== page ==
Westin: Green Rewards

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Westin now gives you the incentive to “make a green choice” by declining housekeeping during your stay. All you have to do is hang the pictured door hangar on your door the night before, and they will give you a $5 gift card to participating food outlets within the hotel.

 

I think this is a really creative idea. The Westin saves money on housekeepers, cleaning supplies, and utilities, and the guest is rewarded for making the decision.

 

I have always thought it was silly to clean a hotel room so often. I don’t wash my own towels and sheets every single day at home, why do I need that while on the road?

 

I will take them up on this tomorrow.

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Hot, Flat and Crowded: Exclusive Preview Excerpt

I posted last week on my excitement for Thomas Friedman’s new book, Hot, Flat, and Crowded.  I received a comment notifying me that Thomas Friedman’s publisher is giving away the free audiobook of The World is Flat in anticipation of the release of his new book in September.  In addition to the audiobook, the publisher has posted an exclusive audio preview excerpt from chapter nine of the new book.

To download the mp3s, including the exclusive audio excerpt of Hot, Flat, and Crowded, go to http://www.thomaslfriedman.com/giveaway between now and August 11, 2008.

I listened to the excerpt, and from what I heard, I am excited for the full book.  Friedman highlights the difference between the current symbolic green movement and a truly systemic solution that would require “transformational green legislation.”

One of my favorite quotes from the excerpt is:

I am starting to believe that there actually can be too much publicity when it comes to climate change, especially when it reaches the fashion world. Seriously, if I read the word ‘eco-chic’ one more time, I’ll jab my eye out with my biodegradable pen. I just fear that as soon as all of the magazines get these green issues out of the way, they’ll feel like it’s out of their system, over and done with, like any other trend.

Click here for a video of Thomas Friedman talking about his new book at the Energy Efficiency Forum 2008.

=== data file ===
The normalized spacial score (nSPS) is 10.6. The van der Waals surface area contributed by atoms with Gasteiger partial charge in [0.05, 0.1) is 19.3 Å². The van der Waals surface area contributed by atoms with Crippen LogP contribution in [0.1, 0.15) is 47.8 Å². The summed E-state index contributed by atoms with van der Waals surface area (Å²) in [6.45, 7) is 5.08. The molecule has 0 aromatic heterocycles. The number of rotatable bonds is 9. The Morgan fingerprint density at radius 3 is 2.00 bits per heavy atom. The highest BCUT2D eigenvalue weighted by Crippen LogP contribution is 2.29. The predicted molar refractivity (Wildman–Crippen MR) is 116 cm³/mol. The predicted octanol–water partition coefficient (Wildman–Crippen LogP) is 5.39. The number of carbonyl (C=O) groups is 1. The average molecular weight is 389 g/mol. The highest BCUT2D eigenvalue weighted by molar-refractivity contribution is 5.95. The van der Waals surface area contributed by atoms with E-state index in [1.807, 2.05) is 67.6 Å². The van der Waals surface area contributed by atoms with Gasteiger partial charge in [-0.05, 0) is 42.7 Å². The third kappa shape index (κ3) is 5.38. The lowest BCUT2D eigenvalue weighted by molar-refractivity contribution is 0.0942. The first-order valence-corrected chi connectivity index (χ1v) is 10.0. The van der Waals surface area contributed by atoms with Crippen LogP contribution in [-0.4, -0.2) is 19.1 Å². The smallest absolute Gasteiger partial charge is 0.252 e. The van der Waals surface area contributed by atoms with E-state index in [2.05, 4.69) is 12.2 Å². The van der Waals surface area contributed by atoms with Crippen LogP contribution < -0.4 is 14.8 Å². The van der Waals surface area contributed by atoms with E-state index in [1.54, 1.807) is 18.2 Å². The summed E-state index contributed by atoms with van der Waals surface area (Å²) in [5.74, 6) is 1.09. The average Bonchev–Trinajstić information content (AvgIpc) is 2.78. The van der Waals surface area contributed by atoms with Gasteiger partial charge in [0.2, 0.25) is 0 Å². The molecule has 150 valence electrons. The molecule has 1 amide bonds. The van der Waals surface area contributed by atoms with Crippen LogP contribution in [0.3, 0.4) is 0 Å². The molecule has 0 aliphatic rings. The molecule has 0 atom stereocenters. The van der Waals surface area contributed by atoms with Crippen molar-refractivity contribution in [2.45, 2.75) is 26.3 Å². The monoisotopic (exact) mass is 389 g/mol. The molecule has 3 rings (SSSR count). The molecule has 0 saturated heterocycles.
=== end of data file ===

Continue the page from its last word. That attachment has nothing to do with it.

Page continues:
I plan to blog more once I get my own copy of the book in September.

Join the Green Discussion – HBR Green

I listened to Episode 79 (January 31, 2008 ) of the HBR Ideacast™ this morning, and the second half of the podcast was an interview with the Editor of the Harvard Business Review, Thomas Stewart. He was discussing an online discussion that HBR has launched entitled HBR Green. The conversation is six bi-weekly commentaries from green strategy experts. Stewart claimed that HBR has decided to launch this discussion for two reasons:

  1. The magnitude of the issue, and HBR’s opinion that climate issues—just like globalization—are forces that will reshape the general business climate for years to come.
  2. Climate issues present opportunities for those companies that want to help solve the problems.

Corporate Sustainability

I just finished reading the cover story (Little Green Lies) from the October 29, 2007 issue of BusinessWeek magazine. The article offered a fascinating look into the difficult job of a “corporate sustainability” advocate.

Over the past decade, some companies have been quick to cash-in on the beneficial PR that comes with corporate environmentalism. For many firms, this has meant buying renewable energy credits (RECs), and releasing statements claiming that the company is committed to minimizing greenhouse gases. In many cases, the firm does nothing to actually minimize its own share of greenhouse gas emission. The company buys RECs, and continues to pollute as it always has in the past.

This article highlights the fact that businesses have a lot to learn about true environmental stewardship. Will there come a day when the “Chief Sustainability Officer” has the same amount of clout as the CFO when it comes to corporate financial decisions?

We will have to wait and see.

Update: The Triple Bottom Line Blog has some critical points to make about the BW article.